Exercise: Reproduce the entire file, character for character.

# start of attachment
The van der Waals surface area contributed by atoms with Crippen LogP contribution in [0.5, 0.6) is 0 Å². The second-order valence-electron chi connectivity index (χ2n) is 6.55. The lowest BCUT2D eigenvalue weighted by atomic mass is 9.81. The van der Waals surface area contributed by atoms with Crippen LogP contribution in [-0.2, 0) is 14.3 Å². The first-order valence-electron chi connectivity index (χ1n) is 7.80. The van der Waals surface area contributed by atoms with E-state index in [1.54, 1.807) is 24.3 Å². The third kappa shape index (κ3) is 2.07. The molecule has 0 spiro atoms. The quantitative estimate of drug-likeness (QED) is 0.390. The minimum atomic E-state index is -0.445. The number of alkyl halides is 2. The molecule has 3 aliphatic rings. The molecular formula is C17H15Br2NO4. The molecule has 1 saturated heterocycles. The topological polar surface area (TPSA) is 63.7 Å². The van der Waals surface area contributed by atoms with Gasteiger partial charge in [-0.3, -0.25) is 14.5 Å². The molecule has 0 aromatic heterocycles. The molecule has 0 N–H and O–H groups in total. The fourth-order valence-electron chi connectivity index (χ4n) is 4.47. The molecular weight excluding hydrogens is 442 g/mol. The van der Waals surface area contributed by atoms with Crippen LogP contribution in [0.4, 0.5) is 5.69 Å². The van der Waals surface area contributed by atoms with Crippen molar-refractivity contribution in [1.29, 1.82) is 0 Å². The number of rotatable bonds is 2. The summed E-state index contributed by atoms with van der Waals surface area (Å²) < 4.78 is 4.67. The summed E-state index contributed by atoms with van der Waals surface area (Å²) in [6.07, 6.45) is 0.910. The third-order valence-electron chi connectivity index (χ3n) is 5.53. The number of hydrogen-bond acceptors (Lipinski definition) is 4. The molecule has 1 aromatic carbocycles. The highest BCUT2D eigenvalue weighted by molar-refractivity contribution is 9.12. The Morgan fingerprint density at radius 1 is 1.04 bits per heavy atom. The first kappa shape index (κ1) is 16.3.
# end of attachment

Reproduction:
The van der Waals surface area contributed by atoms with Crippen LogP contribution in [0.5, 0.6) is 0 Å². The second-order valence-electron chi connectivity index (χ2n) is 6.55. The lowest BCUT2D eigenvalue weighted by atomic mass is 9.81. The van der Waals surface area contributed by atoms with Crippen LogP contribution in [-0.2, 0) is 14.3 Å². The first-order valence-electron chi connectivity index (χ1n) is 7.80. The van der Waals surface area contributed by atoms with E-state index in [1.54, 1.807) is 24.3 Å². The third kappa shape index (κ3) is 2.07. The molecule has 0 spiro atoms. The quantitative estimate of drug-likeness (QED) is 0.390. The minimum atomic E-state index is -0.445. The number of alkyl halides is 2. The molecule has 3 aliphatic rings. The molecular formula is C17H15Br2NO4. The molecule has 1 saturated heterocycles. The topological polar surface area (TPSA) is 63.7 Å². The van der Waals surface area contributed by atoms with Gasteiger partial charge in [-0.3, -0.25) is 14.5 Å². The molecule has 0 aromatic heterocycles. The molecule has 0 N–H and O–H groups in total. The fourth-order valence-electron chi connectivity index (χ4n) is 4.47. The molecular weight excluding hydrogens is 442 g/mol. The van der Waals surface area contributed by atoms with Crippen LogP contribution in [0.4, 0.5) is 5.69 Å². The van der Waals surface area contributed by atoms with Crippen molar-refractivity contribution in [1.29, 1.82) is 0 Å². The number of rotatable bonds is 2. The summed E-state index contributed by atoms with van der Waals surface area (Å²) < 4.78 is 4.67. The summed E-state index contributed by atoms with van der Waals surface area (Å²) in [6.07, 6.45) is 0.910. The third-order valence-electron chi connectivity index (χ3n) is 5.53. The number of hydrogen-bond acceptors (Lipinski definition) is 4. The molecule has 1 aromatic carbocycles. The highest BCUT2D eigenvalue weighted by molar-refractivity contribution is 9.12. The Morgan fingerprint density at radius 1 is 1.04 bits per heavy atom. The first kappa shape index (κ1) is 16.3.